On October 26 and 27, 2015, OSHA's Atlanta and Dallas offices announced new regional emphasis programs focused on chicken processing facilities. This program will affect employers in Regions 4 and 6, which cover an area stretching from the Arizona state line in the west to the eastern seaboard, as far south as Key West, and as far north as Kentucky.
OSHA's press release states that poultry processing workers are twice as likely to suffer serious injuries and six times more likely to get sick on the job than other private sector workers, and suffer a high incidence of musculoskeletal disorders and ergonomic stressors. The two regions targeted include the nation's largest chicken producers, and account for 29 of the 51 billion pounds of chicken produced each year in the U.S.
The program will begin with a three-month period of education and prevention outreach activities to share safety and health information with employers, associations (unions), and workers. Employers are encouraged to use this period to bring their facilities into compliance with OSHA standards, if they are not already. The agency then will begin its targeted enforcement phase. This will include on-site inspections and a review of poultry processing production operations, working conditions, recordkeeping, chemical handling, and safety and health programs to ensure compliance, and is scheduled to last for one year.
So, what does this mean for employers? In the words of Wimberly & Lawson senior principal and OSHA specialist Larry Stine, "a pile of trouble." Poultry processors can expect wall-to-wall inspections and in-depth record reviews. Employers will be selected for inspection based on random criteria, or an unprogrammed inspection conducted for a limited purpose may be expanded to comprehensive. Inspectors will scour plants looking for violations in ergonomics, process safety management, sanitation, lockout/tagout, recordkeeping, and machine guarding. This may remind many employers of the wage and hour crusade against poultry processors in 1999-2000, which found violations at the vast majority of plants inspected, and resulted in decades of donning-and-doffing litigation.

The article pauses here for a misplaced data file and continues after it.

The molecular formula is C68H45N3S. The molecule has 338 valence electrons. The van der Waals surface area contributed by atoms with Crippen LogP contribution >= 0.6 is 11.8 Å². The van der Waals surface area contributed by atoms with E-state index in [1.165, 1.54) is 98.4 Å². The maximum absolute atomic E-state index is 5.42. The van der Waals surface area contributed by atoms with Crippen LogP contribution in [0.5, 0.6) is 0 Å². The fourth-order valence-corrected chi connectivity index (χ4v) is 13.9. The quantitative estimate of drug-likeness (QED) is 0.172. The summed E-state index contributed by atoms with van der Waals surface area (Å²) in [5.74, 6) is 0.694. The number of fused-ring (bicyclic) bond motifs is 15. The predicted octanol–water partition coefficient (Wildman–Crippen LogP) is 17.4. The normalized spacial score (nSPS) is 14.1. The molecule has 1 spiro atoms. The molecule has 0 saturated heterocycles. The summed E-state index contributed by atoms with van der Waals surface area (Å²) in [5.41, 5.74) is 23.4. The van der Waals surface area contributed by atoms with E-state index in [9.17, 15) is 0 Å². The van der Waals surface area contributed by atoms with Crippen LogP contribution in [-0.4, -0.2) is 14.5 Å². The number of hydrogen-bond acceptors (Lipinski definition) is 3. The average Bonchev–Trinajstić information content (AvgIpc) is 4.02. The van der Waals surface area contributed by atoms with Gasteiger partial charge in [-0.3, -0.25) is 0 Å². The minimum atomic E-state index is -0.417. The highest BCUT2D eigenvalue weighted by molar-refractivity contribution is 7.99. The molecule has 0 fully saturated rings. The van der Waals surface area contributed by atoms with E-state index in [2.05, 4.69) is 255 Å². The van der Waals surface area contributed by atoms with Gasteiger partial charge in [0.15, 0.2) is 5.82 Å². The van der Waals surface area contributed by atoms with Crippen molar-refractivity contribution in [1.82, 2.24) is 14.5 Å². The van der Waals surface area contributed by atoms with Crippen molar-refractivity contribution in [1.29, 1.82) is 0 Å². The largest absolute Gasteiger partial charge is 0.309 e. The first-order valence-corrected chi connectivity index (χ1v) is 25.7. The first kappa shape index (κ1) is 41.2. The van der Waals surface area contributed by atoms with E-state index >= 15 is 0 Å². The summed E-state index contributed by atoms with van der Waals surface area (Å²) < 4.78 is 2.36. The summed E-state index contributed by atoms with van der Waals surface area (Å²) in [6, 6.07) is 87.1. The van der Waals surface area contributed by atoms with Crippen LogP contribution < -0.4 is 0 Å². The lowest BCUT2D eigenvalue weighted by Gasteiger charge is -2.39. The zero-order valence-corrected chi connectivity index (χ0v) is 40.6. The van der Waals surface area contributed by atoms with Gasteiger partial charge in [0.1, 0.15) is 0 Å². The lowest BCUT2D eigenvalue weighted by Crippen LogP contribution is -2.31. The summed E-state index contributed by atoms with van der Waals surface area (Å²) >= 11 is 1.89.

Although there is supposed to be an "education" period before inspections commence in earnest, we have heard of at least two compliance officers who already have tried to expand inspections commenced for other reasons into wall-to-walls. They don't necessarily have the authority to do that. In most jurisdictions, courts have held that OSHA may not expand an inspection triggered by a discrete complaint into a wall-to-wall inspection, even if there is an emphasis program in place: there is a Constitutional dimension to selection, and the criteria must be neutral. So an employer should not assume that every visit from OSHA has the potential to expand to cover the entire operation, and should be prepared to push back – politely – if a compliance officer states that intention.
As a practical matter, OSHA cannot subject all poultry processors to the same rigorous treatment: they don't have the resources. However, the unlucky employers selected can expect to have OSHA inspectors as their guests for weeks, even months. A prudent poultry processor will take this opportunity to conduct an audit and get their plant (and paperwork) in good order, and should be prepared to call counsel early in the event of any inspection to ensure that the inspection is conducted correctly and does not overstep its limits.
OSHA is holding a meeting at Georgia Tech on December 3, 2015 with industry representatives and will bring Regional personnel from the Atlanta and Dallas regions along with officials from the National Office. We will supplement this Alert after the meeting.
Questions? Need more information? Contact Larry Stine at (404) 365-0900 or at email@example.com.